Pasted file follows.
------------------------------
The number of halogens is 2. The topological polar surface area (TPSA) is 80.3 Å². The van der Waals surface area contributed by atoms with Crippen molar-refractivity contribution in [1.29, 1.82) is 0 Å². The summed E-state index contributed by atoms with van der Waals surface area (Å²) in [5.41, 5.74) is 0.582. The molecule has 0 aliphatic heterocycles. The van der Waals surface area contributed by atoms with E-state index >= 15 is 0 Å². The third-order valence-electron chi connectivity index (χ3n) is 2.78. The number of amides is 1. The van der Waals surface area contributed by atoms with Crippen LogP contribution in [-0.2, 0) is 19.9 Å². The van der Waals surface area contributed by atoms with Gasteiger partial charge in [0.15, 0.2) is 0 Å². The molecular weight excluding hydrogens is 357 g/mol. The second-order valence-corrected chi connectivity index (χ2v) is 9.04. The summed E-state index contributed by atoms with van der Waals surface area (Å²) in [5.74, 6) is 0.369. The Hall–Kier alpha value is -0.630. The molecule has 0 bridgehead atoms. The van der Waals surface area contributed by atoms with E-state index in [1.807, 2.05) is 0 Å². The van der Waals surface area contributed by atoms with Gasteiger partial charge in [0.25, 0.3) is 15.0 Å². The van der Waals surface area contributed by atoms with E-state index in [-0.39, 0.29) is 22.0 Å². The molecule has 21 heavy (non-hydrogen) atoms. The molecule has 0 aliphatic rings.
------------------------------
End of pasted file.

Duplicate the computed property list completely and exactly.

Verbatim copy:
The number of halogens is 2. The topological polar surface area (TPSA) is 80.3 Å². The van der Waals surface area contributed by atoms with Crippen molar-refractivity contribution in [1.29, 1.82) is 0 Å². The summed E-state index contributed by atoms with van der Waals surface area (Å²) in [5.41, 5.74) is 0.582. The molecule has 0 aliphatic heterocycles. The van der Waals surface area contributed by atoms with E-state index >= 15 is 0 Å². The third-order valence-electron chi connectivity index (χ3n) is 2.78. The number of amides is 1. The van der Waals surface area contributed by atoms with Crippen LogP contribution in [-0.2, 0) is 19.9 Å². The van der Waals surface area contributed by atoms with Gasteiger partial charge in [0.15, 0.2) is 0 Å². The molecular weight excluding hydrogens is 357 g/mol. The second-order valence-corrected chi connectivity index (χ2v) is 9.04. The summed E-state index contributed by atoms with van der Waals surface area (Å²) in [5.74, 6) is 0.369. The Hall–Kier alpha value is -0.630. The molecule has 0 bridgehead atoms. The van der Waals surface area contributed by atoms with E-state index in [1.807, 2.05) is 0 Å². The van der Waals surface area contributed by atoms with Gasteiger partial charge in [0.25, 0.3) is 15.0 Å². The van der Waals surface area contributed by atoms with E-state index in [-0.39, 0.29) is 22.0 Å². The molecule has 21 heavy (non-hydrogen) atoms. The molecule has 0 aliphatic rings.